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Regarding smarty_mb_str_replace

 
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jrbeaure
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Joined: 23 May 2014
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PostPosted: Tue Dec 09, 2014 6:22 pm    Post subject: Regarding smarty_mb_str_replace Reply with quote

What are the character encodings that Smarty should work with?

1. The str_replace function covers single-byte character encodings as well as UTF-8, and probably the other UTF encodings. (UTF schemes take advantage of the fact that ASCII was 7-bit in order to maintain backwards compatibility in this regard).

2. An example of a multi-byte character encoding that str_replace would not always work with is Shift-JIS. However, I can't find a concrete example, especially since I'm not Japanese.

3. The smarty_mb_str_replace function is using mb_split, which relies on the character encoding specified by mb_regex_encoding. Given that, I don't see how Smarty's mb_str_replace implementation is encoding-aware.

Why not just use vanilla str_replace?
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AnrDaemon
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PostPosted: Tue Dec 09, 2014 11:44 pm    Post subject: Reply with quote

Smarty has been built with UTF-8 in mind.
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U.Tews
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PostPosted: Wed Dec 10, 2014 12:54 am    Post subject: Reply with quote

You can set Smarty's charset
Code:
Smarty::$_CHARSET = 'UTF-8';

which is the default.
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jrbeaure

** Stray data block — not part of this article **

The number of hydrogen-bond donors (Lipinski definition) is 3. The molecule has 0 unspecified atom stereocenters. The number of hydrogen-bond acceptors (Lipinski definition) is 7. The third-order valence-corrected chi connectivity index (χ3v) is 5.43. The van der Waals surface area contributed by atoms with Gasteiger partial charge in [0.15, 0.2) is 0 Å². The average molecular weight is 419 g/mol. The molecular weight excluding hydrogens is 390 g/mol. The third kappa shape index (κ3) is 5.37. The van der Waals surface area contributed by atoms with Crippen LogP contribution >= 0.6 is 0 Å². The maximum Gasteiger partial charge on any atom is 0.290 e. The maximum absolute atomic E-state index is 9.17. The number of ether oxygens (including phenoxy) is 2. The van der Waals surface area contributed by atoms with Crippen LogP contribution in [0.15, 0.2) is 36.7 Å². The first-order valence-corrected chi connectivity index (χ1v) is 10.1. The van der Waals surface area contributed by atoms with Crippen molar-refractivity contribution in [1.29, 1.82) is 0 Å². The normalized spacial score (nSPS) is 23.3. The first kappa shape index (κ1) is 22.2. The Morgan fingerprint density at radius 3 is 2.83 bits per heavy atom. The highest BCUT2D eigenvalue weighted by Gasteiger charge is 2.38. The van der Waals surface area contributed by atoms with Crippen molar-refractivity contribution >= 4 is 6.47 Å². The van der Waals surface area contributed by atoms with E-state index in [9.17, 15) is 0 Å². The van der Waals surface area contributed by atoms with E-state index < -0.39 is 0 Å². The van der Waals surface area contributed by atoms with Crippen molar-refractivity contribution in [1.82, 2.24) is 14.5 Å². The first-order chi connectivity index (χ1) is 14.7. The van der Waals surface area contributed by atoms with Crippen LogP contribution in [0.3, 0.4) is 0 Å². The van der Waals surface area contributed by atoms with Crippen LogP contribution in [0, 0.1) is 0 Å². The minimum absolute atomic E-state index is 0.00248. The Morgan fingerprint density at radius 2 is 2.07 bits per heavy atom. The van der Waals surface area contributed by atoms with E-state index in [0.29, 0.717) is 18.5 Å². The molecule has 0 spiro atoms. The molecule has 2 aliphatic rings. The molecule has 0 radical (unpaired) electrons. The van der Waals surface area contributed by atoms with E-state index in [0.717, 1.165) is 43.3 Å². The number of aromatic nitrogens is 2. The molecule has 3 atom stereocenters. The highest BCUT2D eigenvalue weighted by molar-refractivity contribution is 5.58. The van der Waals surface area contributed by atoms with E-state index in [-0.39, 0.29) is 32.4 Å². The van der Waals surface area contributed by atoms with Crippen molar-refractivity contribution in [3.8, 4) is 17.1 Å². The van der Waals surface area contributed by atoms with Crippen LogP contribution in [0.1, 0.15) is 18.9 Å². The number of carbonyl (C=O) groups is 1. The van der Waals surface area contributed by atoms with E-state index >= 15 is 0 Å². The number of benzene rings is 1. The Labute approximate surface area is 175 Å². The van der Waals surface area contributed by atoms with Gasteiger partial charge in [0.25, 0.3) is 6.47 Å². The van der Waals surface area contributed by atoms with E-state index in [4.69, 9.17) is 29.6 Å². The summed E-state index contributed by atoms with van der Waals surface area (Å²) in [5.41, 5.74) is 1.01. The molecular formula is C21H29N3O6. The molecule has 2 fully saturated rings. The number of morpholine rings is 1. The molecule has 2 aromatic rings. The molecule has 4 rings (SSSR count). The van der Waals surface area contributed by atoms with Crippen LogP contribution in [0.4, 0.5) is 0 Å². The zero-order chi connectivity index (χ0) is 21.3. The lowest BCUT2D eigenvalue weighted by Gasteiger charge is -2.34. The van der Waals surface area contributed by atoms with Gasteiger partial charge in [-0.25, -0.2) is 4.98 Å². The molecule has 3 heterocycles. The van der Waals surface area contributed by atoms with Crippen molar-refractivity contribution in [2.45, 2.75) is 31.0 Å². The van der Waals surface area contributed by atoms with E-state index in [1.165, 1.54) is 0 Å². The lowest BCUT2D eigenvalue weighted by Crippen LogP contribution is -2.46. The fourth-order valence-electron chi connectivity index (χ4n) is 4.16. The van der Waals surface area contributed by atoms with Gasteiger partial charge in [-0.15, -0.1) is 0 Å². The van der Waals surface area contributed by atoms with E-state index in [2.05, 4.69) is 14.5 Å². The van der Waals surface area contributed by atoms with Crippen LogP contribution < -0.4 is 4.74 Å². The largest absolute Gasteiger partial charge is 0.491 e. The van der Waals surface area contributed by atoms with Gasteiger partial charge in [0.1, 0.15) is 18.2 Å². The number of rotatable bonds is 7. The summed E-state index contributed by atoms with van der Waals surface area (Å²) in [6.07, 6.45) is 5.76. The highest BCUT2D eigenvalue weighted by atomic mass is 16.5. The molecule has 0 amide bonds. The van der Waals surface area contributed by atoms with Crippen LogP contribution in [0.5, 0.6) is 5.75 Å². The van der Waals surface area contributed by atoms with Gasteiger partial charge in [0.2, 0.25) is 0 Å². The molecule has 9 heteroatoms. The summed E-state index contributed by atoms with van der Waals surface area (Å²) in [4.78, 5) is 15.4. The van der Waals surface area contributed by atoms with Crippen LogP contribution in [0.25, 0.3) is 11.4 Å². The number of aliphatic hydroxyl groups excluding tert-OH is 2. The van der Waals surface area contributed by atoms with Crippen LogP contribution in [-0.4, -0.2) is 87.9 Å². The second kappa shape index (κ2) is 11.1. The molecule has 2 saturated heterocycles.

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PostPosted: Thu Dec 11, 2014 11:50 pm    Post subject: Reply with quote

Okay, so regarding str_replace compatibility with UTF-8:

One byte characters are encoded as 0xxxxxxx. This is backwards-compatible with ASCII.

Two byte characters are encoded as 110xxxxx 10xxxxxx. The byte-sequence does not overlap with one byte characters

Three byte characters are encoded as 1110xxxx 10xxxxxx 10xxxxxx. The byte sequence does not overlap with either one-byte characters or two-byte characters (and so on).

In terms of UTF-8, this makes the function smarty_mb_str_replace pretty useless when the code could be using the faster str_replace function instead. As long as the developer isn't trying to mix character sets, there is no issue in using vanilla str_replace for UTF-8 support.

Additionally, modifiers that include a reference to smarty_mb_str_replace don't have a compiler version. That means for every reference to the replace modifier, at least one system call has to be made (for the include/require statement), and in some environments system calls can have a high cost in terms of efficiency (what made me look into this in the first place).

Edit: Basically what I'm trying to say here, is that I'd like to see smarty_mb_str_replace removed from the codebase and create compiler versions for modifiers such as the replace modifier.
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U.Tews
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PostPosted: Fri Dec 12, 2014 3:32 am    Post subject: Reply with quote